A Hanlon’s Razor Puzzle: Is Chuck Todd A Liar, Or An Idiot?

Everywhere I turned today, I heard, read or heard about media people saying astounding things. For example, I learned that Geraldo Rivera endorsed the ridiculous idea of appointing Cindy McCain to replace her husband, tweeting,

Cindy McCain is well-qualified & should be appointed to fill Senate seat now vacated by death of hero husband.

How is she “well qualified? She has a typical heiress resume, running charities and doing other rich-people things. If she is so well-qualified to be a Senator, why didn’t anyone suggest that she run before her husband died? Her “qualification” is that her last name is McCain, that’s all, and it’s no qualification at all. Is Geraldo lying, or is he an idiot? Hanlon’s Razor directs us to presume incompetence over malice, and in Geraldo’s case, his record points in the same direction. He’s an idiot.

Then, driving home just now, I heard some pundit telling CNN’s Erin Burnett that John McCain held no grudge against the President for his campaign slur against prisoners of war. He didn’t care what Trump said. It rolled right off his back. The Senator knew who he was; words didn’t wound him. Suuuuure. That’s why he made a point of saying that the President of the United States wasn’t welcome at his funeral. That’s why in his farewell statement, McCain couldn’t resist taking thinly veiled shots at Trump. Nah, he didn’t care what the President said!

This guy, whoever it was, was lying.

But I don’t know what to make of Chuck Todd. I used to watch “Meet the Press” religiously on Sundays when Tim Russert was the host. He was obviously a Democrat, but he was smart and usually fair; I never felt like he had an agenda, or that he was lying to me. Todd is a different matter, and after a single viewing when he took over, I scratched the show off my list. (The other Sunday talking head shows followed, for various reasons, over the next 18 months until there were none.)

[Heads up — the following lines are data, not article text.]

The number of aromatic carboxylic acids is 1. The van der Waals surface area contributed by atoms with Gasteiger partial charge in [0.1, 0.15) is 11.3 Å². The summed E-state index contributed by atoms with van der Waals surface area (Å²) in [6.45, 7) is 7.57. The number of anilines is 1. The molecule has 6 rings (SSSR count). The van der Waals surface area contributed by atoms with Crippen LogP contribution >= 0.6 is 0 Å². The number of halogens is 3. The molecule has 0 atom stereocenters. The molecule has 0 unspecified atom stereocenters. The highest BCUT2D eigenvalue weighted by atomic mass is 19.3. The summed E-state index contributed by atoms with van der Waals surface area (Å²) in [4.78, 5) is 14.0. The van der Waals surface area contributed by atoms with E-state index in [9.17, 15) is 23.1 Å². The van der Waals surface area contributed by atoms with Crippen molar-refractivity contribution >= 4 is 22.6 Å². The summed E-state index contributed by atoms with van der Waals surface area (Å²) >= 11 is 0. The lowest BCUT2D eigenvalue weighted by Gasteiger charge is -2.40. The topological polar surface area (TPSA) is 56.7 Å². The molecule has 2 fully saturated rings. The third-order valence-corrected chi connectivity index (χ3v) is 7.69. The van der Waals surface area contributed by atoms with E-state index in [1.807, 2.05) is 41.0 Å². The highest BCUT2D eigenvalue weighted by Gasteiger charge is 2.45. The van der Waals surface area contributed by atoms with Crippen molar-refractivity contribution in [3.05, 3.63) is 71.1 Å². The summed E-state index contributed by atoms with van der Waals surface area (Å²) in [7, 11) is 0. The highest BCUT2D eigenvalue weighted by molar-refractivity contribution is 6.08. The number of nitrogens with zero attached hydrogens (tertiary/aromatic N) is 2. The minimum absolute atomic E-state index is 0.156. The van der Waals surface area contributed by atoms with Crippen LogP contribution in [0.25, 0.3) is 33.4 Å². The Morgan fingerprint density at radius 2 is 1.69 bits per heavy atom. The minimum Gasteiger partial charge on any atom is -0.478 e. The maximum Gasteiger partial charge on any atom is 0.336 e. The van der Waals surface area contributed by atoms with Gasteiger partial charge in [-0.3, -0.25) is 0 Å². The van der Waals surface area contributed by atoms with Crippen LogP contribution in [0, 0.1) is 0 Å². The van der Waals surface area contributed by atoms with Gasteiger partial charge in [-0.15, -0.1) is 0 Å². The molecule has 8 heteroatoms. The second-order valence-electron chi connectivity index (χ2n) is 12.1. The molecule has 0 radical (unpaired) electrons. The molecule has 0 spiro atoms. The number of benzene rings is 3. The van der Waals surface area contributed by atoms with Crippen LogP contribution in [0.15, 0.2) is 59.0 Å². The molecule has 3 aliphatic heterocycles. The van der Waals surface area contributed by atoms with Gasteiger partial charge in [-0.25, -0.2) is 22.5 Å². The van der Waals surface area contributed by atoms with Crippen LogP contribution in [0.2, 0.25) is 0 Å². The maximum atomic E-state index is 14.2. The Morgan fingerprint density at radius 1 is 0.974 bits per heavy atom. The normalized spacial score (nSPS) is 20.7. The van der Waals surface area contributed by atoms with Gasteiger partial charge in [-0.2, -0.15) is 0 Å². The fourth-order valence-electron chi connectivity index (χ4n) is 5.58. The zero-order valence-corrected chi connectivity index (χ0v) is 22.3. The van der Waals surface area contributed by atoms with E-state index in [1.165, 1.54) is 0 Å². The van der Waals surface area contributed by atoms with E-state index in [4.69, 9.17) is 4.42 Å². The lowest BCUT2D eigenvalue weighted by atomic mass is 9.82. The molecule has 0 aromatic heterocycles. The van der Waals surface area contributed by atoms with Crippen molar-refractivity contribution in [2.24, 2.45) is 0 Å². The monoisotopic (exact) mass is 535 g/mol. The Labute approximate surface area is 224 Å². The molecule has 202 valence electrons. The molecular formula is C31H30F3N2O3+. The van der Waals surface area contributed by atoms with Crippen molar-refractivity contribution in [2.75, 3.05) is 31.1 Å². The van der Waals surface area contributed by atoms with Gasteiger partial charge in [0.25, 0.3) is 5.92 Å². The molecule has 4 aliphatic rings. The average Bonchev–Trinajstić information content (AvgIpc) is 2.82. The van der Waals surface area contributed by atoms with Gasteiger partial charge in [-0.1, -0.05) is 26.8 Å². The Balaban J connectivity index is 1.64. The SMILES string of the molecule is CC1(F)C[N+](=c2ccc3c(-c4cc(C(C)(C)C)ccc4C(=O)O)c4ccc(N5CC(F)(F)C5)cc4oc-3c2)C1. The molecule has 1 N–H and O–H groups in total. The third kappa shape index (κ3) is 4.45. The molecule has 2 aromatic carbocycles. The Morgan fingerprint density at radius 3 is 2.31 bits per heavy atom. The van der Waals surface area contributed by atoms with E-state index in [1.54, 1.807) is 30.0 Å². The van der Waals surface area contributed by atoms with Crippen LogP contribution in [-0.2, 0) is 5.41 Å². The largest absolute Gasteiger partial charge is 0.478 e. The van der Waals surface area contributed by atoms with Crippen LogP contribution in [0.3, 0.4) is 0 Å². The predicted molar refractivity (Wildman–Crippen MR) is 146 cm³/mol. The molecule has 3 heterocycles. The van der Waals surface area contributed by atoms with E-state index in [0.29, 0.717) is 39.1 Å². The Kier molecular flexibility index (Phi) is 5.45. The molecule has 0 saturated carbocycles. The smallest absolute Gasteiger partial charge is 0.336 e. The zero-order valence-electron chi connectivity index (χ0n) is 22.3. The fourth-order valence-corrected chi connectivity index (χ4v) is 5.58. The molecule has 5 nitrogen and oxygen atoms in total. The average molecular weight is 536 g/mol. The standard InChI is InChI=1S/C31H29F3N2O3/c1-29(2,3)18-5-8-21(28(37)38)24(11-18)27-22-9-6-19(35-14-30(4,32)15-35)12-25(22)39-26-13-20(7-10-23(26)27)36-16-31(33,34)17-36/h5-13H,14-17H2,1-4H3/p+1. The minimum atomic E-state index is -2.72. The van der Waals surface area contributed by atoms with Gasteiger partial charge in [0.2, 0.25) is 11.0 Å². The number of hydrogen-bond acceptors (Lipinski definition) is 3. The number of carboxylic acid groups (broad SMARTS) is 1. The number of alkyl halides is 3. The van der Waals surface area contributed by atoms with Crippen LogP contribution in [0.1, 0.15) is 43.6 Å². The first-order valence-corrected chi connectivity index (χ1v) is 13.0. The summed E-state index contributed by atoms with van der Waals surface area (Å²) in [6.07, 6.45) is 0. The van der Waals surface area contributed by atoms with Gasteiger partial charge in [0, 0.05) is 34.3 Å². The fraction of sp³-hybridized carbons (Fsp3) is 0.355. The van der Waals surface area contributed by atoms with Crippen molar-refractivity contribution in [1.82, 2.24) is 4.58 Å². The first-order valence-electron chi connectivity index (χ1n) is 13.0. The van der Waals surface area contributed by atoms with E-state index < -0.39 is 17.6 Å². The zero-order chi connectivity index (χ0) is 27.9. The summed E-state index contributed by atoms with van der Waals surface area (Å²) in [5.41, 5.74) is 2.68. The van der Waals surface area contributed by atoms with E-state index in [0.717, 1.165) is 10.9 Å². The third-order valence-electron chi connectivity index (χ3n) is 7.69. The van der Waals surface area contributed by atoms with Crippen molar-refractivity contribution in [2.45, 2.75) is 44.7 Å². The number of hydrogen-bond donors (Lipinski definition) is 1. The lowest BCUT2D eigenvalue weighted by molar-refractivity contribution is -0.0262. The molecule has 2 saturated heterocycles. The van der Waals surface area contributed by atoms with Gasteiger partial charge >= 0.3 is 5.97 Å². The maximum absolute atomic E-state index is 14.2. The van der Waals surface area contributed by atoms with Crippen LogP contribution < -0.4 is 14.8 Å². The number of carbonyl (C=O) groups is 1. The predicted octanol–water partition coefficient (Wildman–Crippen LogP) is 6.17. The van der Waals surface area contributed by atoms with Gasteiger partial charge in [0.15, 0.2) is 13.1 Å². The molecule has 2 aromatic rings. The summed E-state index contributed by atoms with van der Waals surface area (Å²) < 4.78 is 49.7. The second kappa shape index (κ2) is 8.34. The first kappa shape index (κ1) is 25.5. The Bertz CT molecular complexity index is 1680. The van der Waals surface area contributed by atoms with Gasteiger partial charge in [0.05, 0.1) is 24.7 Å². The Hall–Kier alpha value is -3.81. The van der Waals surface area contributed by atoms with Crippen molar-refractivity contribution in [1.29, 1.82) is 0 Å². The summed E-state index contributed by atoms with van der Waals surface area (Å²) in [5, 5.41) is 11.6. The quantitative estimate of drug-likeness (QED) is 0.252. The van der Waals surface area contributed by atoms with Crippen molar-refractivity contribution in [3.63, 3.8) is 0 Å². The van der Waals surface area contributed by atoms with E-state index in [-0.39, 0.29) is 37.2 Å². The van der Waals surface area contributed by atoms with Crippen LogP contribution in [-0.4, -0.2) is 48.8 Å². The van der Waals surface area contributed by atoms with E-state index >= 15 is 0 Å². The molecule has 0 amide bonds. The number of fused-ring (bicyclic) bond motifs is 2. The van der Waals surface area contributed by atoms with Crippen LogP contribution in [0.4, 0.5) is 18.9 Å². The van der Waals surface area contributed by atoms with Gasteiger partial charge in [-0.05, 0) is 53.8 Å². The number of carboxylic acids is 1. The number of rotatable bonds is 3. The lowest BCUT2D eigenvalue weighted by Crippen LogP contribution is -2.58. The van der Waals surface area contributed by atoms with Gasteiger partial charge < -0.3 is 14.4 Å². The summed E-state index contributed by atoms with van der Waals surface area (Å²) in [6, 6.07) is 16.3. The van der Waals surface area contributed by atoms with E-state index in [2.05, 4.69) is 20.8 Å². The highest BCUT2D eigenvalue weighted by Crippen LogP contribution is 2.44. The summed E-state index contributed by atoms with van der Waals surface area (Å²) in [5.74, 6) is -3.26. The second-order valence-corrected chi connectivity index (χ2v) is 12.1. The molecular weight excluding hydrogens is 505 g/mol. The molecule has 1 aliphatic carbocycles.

This past Sunday, in a roundtable exchange with David Brody, chief political analyst at CBN News who noted that 62% of the public think the media is biased, Todd actually seemed to be saying that mainstream media liberal bias is a myth, responding, Continue reading

Fake News Watch: “Truth Isn’t Truth”

Okay, if “enemy of the people” is too strong, how about “incompetent and malicious professionals abusing the public trust by misleading and misinforming citizens for the purpose of destabilizing the government and undermining democracy”? How’s that? Better? But doesn’t such conduct make someone an enemy of the people? And it’s so much shorter!

I didn’t see the interview, but still knew immediately that Rudy Giuliani didn’t literally say and mean “Truth isn’t truth” as the news media was widely reporting yesterday. Rudy may have lost his edge, but he’s no idiot, and he is not going to fall into an “alternate facts” gaffe like Kellyanne Conway. If you didn’t know that with relative certainty, if you didn’t assume that the biased news media was intentionally trying to make Giuliani, and hence the Trump Administration, and thus Trump himself, inherently dishonest and ridiculous,  then you are gullible, dangerously ignorant of the complexity of language and the critical role of context, or stubbornly unwilling to accept what is res ipsa loquitur now, which is that journalism has become overwhelmingly partisan and cannot be trusted.

If one witnessed the interview with NBC’s Chuck Todd that produced the fake “gotcha!” and didn’t find that false representation outrageous, then one is simply a hopeless, principal-free “resistance” fanatic.

Here was the actual exchange: Continue reading

Morning Ethics Warm-Up, 7/25/18: Bricks In The Wall [UPDATED]